Capping Brown's image of an antebellum South that recognizes no higher authority than self-preservation is Pompey, the servant of the Mississippi slave trader James Walker.  Walker's practice is to cheat prospective buyers of his merchandise by advertising slaves as younger and healthier than they actually are.  Pompey carries out his master's will by teaching the advertised slaves how to lie about their ages and conditions.  Pompey assures the whites who deal with him that there is "no bogus" about him, but when his master decides to have him flogged in the New Orleans slave prison because of carelessness, Pompey proves himself a master practitioner, as well as teacher, of the art of self-misrepresentation. First he tricks a black freeman into taking his punishment; then he tricks his master into thinking that he received the beating that Walker intended for him. 

My Southern Home recounts the struggles for power and prestige among whites and blacks in the slaveocracy in a deadpan, detached tone that seldom betrays the narrator's identification or sympathy with anyone, black or white, in his memories of the South. When compared to Brown's Narrative, written more than thirty years earlier, My Southern Home seems carefully designed to de-individualize the narrator, to distance his voice and his experience from that of William Wells Brown. Crucial aspects of Brown's life as a slave that were prominently featured in the Narrative, such as the whipping of his mother when Brown was only a child, go unmentioned in My Southern Home. Dr. and Mrs. Gaines appear to be modeled on Dr. John Young and his wife Martha, on whose farm just outside St. Louis, Missouri, Brown grew up. But the indulgent tone that the narrator takes in characterizing Dr. Gaines and his treatment of his slaves is missing in Brown's antebellum autobiographies. Other key episodes in the Narrative, such as the time Brown spent working for Walker, the slave trader, or the incident in which he tricked a free Negro into taking a beating meant for himself, are reworked in My Southern Home into the life of a semi-fictional character, Pompey, who made his first appearance in Brown's 1853 novel, Clotel. What the veiled narrator of My Southern Home implies about himself in such comments as "we had three or four trustworthy and faithful [black] servants" at Poplar Farm lets him pass fairly easily for a genial, elderly white southerner, the house guest, rather than the former slave, of Dr. Gaines and his wife. The narrator's tolerant, even-handed attitude toward much of the antebellum past, along with some of his condescending remarks about blacks being "better adapted to follow than to lead," challenge William Wells Brown's blanket denunciations of the slave system in the Narrative, as well as his defense, particularly in the histories he wrote, of blacks as founders and leaders of civilization.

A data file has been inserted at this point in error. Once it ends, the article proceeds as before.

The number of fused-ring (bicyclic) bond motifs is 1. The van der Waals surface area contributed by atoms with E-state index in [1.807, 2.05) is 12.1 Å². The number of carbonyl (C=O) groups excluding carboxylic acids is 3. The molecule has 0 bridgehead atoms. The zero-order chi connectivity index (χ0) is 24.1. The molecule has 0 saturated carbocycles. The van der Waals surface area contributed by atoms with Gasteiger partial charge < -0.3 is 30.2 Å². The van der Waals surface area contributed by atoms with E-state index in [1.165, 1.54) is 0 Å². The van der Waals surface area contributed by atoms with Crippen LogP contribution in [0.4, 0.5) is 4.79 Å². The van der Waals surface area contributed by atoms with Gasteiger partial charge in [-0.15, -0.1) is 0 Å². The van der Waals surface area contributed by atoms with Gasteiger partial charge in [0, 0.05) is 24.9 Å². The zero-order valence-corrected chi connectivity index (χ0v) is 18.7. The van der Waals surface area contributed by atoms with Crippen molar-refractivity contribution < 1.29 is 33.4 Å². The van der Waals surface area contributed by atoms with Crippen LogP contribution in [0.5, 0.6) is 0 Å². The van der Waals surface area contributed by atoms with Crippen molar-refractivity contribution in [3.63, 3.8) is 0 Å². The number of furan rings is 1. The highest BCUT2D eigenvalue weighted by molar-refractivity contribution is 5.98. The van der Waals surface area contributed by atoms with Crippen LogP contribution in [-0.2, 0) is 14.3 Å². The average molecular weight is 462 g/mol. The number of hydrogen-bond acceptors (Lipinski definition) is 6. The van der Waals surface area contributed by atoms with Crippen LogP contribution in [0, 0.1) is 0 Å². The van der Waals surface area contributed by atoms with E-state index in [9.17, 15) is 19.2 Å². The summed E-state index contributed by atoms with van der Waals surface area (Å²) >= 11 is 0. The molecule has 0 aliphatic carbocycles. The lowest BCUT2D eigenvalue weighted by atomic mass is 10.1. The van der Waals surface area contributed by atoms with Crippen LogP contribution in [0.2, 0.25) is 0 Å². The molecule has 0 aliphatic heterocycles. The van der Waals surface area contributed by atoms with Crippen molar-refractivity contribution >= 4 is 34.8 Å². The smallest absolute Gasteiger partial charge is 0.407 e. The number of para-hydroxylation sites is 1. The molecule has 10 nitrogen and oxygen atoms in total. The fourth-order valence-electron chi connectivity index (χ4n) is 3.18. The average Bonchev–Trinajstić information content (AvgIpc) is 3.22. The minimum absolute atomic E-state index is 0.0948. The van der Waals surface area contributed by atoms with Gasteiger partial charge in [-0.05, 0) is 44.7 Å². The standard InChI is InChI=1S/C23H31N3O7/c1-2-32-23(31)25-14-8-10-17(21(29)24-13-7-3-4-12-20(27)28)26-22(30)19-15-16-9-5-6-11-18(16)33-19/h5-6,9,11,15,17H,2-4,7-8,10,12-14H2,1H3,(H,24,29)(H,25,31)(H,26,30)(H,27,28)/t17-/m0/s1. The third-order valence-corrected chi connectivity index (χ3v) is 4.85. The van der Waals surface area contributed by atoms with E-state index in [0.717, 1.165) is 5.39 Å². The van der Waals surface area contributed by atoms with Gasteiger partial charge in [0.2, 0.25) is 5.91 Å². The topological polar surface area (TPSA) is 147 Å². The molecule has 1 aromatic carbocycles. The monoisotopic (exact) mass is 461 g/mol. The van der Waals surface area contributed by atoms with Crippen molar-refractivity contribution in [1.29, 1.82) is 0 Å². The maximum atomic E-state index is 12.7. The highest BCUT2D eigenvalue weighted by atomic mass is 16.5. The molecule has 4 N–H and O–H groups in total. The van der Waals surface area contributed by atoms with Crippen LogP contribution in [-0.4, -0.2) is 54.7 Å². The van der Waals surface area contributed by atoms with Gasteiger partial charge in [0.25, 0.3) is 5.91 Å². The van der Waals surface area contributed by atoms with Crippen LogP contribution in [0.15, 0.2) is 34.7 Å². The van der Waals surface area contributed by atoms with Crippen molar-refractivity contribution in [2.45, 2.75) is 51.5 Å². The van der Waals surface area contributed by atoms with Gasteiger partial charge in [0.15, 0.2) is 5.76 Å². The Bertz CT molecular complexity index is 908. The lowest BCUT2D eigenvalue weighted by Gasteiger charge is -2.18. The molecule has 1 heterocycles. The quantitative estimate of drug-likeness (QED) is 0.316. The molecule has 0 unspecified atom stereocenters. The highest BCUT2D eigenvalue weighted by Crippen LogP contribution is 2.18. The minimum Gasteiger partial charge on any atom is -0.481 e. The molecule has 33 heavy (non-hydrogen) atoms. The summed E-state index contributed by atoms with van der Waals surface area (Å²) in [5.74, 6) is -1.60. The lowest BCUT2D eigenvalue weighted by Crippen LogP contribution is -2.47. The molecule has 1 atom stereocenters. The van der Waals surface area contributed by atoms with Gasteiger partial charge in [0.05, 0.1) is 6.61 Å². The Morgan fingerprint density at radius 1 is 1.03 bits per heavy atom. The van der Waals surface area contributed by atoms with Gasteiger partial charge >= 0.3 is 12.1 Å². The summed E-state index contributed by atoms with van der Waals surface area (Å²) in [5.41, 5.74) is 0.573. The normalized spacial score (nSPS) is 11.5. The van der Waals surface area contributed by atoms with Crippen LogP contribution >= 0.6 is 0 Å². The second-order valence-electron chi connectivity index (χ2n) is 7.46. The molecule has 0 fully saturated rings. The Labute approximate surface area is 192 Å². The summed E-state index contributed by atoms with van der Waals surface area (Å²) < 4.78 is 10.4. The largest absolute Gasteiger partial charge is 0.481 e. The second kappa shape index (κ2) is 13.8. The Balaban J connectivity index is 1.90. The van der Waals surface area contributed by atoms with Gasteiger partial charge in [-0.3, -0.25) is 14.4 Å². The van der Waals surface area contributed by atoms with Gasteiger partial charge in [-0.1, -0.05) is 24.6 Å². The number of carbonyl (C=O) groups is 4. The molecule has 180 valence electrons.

These differences between the Narrative of 1848 and the post-Reconstruction My Southern Home cannot be easily explained. Brown left no clue as to how or whether he intended the later book to be read as a revision of the earlier autobiography. One might wonder if, compared to the uncompromising attack on slavery in the Narrative, Brown in 1880 was not trying to accommodate himself to a new generation of white readers in a post-Reconstruction era increasingly indifferent to the problems of slavery and racial justice over which the Civil War had been fought. Yet if My Southern Home was written in a spirit of conciliation, especially with regard to the book's image of the relationship of blacks and whites in slavery, why does the narrator of My Southern Home denounce the increasingly white supremacist governments of the post-Reconstruction South, attributing to them a "cause of oppression scarcely second in hatefulness to that of chattel slavery" in the Old South? Are African American rights in even greater danger in the so-called New South than they were in the Old? Are the relationships of antebellum slaves and masters pictured less harshly in My Southern Home in order to call attention to just how totally the post-Reconstruction South has perfected a system whereby "complete submission to the whites is the only way for the colored man to live in peace"? Ultimately it seems as difficult to read into My Southern Home a consistent and verifiable sociopolitical message as it is to miss such a message in Brown's 1848 Narrative.

Related title(s)